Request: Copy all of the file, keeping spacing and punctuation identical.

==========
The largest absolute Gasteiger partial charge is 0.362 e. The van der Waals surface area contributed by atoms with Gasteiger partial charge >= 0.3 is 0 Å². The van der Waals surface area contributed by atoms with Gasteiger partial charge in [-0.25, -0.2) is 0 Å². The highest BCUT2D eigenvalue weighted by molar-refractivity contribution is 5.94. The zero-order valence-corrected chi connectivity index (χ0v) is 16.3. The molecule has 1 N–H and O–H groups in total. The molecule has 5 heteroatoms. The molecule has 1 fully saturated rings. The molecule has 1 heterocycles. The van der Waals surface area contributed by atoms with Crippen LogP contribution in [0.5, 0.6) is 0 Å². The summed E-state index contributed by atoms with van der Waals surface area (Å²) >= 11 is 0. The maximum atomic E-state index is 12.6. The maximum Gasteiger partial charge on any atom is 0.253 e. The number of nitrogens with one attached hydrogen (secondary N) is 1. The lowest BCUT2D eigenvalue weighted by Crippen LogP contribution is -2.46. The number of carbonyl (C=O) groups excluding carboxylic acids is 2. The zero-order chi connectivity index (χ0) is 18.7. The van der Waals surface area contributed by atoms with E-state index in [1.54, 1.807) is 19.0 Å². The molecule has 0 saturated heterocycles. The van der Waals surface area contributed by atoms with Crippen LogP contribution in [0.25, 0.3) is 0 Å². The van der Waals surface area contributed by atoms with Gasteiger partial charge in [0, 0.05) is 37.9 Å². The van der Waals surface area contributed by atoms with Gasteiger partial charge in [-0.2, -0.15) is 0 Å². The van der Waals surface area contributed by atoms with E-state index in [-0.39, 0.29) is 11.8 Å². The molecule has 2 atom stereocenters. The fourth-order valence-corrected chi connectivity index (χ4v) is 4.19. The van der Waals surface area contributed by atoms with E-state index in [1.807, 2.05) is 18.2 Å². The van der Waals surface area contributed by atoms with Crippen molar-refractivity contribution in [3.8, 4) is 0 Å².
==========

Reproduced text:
The largest absolute Gasteiger partial charge is 0.362 e. The van der Waals surface area contributed by atoms with Gasteiger partial charge >= 0.3 is 0 Å². The van der Waals surface area contributed by atoms with Gasteiger partial charge in [-0.25, -0.2) is 0 Å². The highest BCUT2D eigenvalue weighted by molar-refractivity contribution is 5.94. The zero-order valence-corrected chi connectivity index (χ0v) is 16.3. The molecule has 1 N–H and O–H groups in total. The molecule has 5 heteroatoms. The molecule has 1 fully saturated rings. The molecule has 1 heterocycles. The van der Waals surface area contributed by atoms with Crippen LogP contribution in [0.5, 0.6) is 0 Å². The summed E-state index contributed by atoms with van der Waals surface area (Å²) >= 11 is 0. The maximum atomic E-state index is 12.6. The maximum Gasteiger partial charge on any atom is 0.253 e. The number of nitrogens with one attached hydrogen (secondary N) is 1. The lowest BCUT2D eigenvalue weighted by Crippen LogP contribution is -2.46. The number of carbonyl (C=O) groups excluding carboxylic acids is 2. The zero-order chi connectivity index (χ0) is 18.7. The van der Waals surface area contributed by atoms with E-state index in [1.54, 1.807) is 19.0 Å². The molecule has 0 saturated heterocycles. The van der Waals surface area contributed by atoms with Crippen LogP contribution in [0.25, 0.3) is 0 Å². The van der Waals surface area contributed by atoms with Gasteiger partial charge in [0, 0.05) is 37.9 Å². The van der Waals surface area contributed by atoms with Gasteiger partial charge in [-0.2, -0.15) is 0 Å². The van der Waals surface area contributed by atoms with E-state index in [-0.39, 0.29) is 11.8 Å². The molecule has 2 atom stereocenters. The fourth-order valence-corrected chi connectivity index (χ4v) is 4.19. The van der Waals surface area contributed by atoms with E-state index in [1.807, 2.05) is 18.2 Å². The van der Waals surface area contributed by atoms with Crippen molar-refractivity contribution in [3.8, 4) is 0 Å².